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The Senate Judiciary Committee has voted in favor of two bills to allow Supreme Court hearings to be broadcast on camera, a change some members of Congress support to provide more transparency into the judicial system. 

The bipartisan Cameras in the Courtroom Act, the first bill, was introduced by Senate Majority Whip Dick Durbin, D-Ill., and backed by Sen. Chuck Grassley, R-Iowa. 

The measure passed Thursday in a 15-7 vote. Whether it will get a final floor vote is unclear.

Such bills have been introduced several times before in Congress – as far back as 1997 – but they did not succeed.

Because of the pandemic, many hearings have been conducted virtually, which allowed for live audio streaming of the Supreme Court’s oral arguments. However, with the health emergency diminishing, the high court has not said whether it intends to continue the streaming for in-person proceedings. 

Some senators including Minnesota Democrat Amy Klobucher, who co-sponsored the bill, said the live access would be beneficial as it was in the recent George Floyd case, watched by millions.

On the other hand, Republican Sen. Ted Cruz of Texas was hesitant about the authenticity of individuals in a room full of cameras.

“I have no doubt if there were TV cameras at oral argument, you would see the lawyers for both sides behaving differently and playing to them and, unfortunately, you would see justices behaving differently and playing to the cameras,” Cruz said. “I think it is better for our country if the Supreme Court is a little more boring and doesn’t have Judge Judy as the dynamic in the courtroom.”

Streaming of the nine justices during hearings would apply only to open sessions, which have typically been public but limited in seat capacity.

The second bill, the “Sunshine in the Courtroom Act,”would give federal judges the discretion to allow cameras in the courtroom, with a number of protections in place.

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Court & Law

BREAKING: Jussie Smollett Granted Release From Jail During Appeal For Hate Crime Hoax Conviction

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On Monday, Jussie Smollett’s lawyers demanded the actor be released from prison after he and his family received “vicious threats” that supposedly raised concern for Smollett’s safety while in jail. This request was granted on Wednesday, allowing Smollett to be released from jail on bond while his lawyers appeal his conviction for staging a hate crime and lying to the police about it.

Back in December, Smollett, 39, was found guilty on five felony counts of disorderly conduct. Last week, the disgraced actor was sentenced to 150 days in jail, restitution to the city of Chicago of $120,106, and a $25,000 fine.

During his sentencing, Smollett claimed that he was not suicidal and that if he dies while in jail, it will be the result of foul play.  He also maintained his innocence during his sentencing despite the overwhelming and irrefutable evidence against him.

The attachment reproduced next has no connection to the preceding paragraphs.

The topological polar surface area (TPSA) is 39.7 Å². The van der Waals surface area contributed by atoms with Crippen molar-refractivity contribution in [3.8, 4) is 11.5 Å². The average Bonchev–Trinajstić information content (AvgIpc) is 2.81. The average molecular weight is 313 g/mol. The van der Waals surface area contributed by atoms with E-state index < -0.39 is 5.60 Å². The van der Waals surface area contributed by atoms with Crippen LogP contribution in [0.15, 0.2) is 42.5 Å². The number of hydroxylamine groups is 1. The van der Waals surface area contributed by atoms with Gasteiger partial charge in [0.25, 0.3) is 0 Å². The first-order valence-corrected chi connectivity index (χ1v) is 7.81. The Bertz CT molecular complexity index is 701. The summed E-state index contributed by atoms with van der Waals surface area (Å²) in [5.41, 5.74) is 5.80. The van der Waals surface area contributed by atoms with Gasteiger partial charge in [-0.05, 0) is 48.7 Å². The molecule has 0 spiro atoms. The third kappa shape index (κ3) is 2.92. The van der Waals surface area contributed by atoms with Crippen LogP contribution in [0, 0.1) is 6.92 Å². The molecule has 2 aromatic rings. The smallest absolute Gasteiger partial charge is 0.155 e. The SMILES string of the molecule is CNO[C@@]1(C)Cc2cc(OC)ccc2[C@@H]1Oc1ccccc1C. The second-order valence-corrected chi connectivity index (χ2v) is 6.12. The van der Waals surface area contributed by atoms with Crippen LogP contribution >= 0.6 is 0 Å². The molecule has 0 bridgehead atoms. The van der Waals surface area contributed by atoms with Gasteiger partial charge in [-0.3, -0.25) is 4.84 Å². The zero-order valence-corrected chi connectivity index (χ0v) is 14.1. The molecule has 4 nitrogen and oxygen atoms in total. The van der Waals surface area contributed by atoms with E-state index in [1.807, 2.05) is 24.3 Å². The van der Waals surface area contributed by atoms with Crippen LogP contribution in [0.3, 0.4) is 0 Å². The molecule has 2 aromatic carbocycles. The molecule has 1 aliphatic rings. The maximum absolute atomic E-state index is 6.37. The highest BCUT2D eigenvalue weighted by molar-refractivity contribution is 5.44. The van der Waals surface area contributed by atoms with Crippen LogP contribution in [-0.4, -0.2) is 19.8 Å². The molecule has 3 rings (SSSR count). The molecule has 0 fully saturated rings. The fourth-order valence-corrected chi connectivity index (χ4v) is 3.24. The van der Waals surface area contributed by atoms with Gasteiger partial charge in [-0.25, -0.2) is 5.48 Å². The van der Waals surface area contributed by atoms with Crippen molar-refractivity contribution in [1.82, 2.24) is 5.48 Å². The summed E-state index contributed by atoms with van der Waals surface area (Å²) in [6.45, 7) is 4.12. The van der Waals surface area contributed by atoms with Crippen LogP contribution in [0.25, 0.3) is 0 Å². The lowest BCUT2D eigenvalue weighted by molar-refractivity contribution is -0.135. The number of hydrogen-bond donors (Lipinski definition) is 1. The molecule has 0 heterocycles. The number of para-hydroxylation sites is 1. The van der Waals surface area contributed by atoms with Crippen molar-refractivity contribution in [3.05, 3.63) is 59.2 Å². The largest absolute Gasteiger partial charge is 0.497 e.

“Your honor, I respect you, and I respect your decision,” said Smollett,” but I did not do this, and I am not suicidal. If anything happens to me when I go in there, I did not do it to myself, and you must all know that.”

Only days after being sent to the Cook County Jail, Smollett was placed in the psych ward, which prison officials claimed is standard policy for high profile criminals.

Smollett’s attorneys had insisted that he could be in danger of physical harm if he remained imprisoned at Cook County Jail, claiming their client was the target of “vicious threats”.

“Mr. Smollett has become the target of vicious threats in the social media forums which no doubt reflects the hatred and wish for physical harm towards Smollett which he may experience during incarceration,” the lawyers’ filing said.

Smollett’s brother has reportedly been “bombarded” with threatening phone calls, and the rest of the family has also received threats.

“Mr. Smollett anticipates he will most likely be assigned to segregated incarceration or protective custody, both euphemisms for solitary confinement; a situation which could have extraordinary damage on his mental health,” continued the filing. “As a result, any custodial setting poses a safety and health danger to the life of Mr. Smollett.”

Apparently, damage to a prisoner’s mental health is of the utmost importance in prison now. Jail, of course, is known to be a relaxing and enjoyable experience.

Regardless, since he was convicted of ‘non-violent” offenses, the court is allowing Smollett to be released from Cook County Jail on a $150,000 recognizance bond, which only has to be paid if he misses a court date.

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Black Lives Matter

VIDEO: Kim Potter Only sentenced to 16 months in prison for 1st Degree Manslaughter

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Extreme Leniency: Kim Potter was just sentenced to 24 months (2 years) in prison with credit for 8 months time served, meaning her sentence is 16 months.

Judge Regina Chu said that this was the case of a “cop who made a tragic mistake. She drew her firearm thinking it was a Taser and ended up killing a young man.”

The court approved a downward departure from the typical sentence, as Chu said Potter never intended to use her firearm and the scene painted as chaotic. (guy sitting in car)

By Minnesota law, Potter was sentenced only on the higher charge of first-degree manslaughter. The maximum charge is 15 years, but for someone with no criminal history like Potter, guidelines range from between six and eight-and-a-half years.

WoW Cop gets free pass

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Case Filed In Court Challenging Authorization And Misbranding Of Vax

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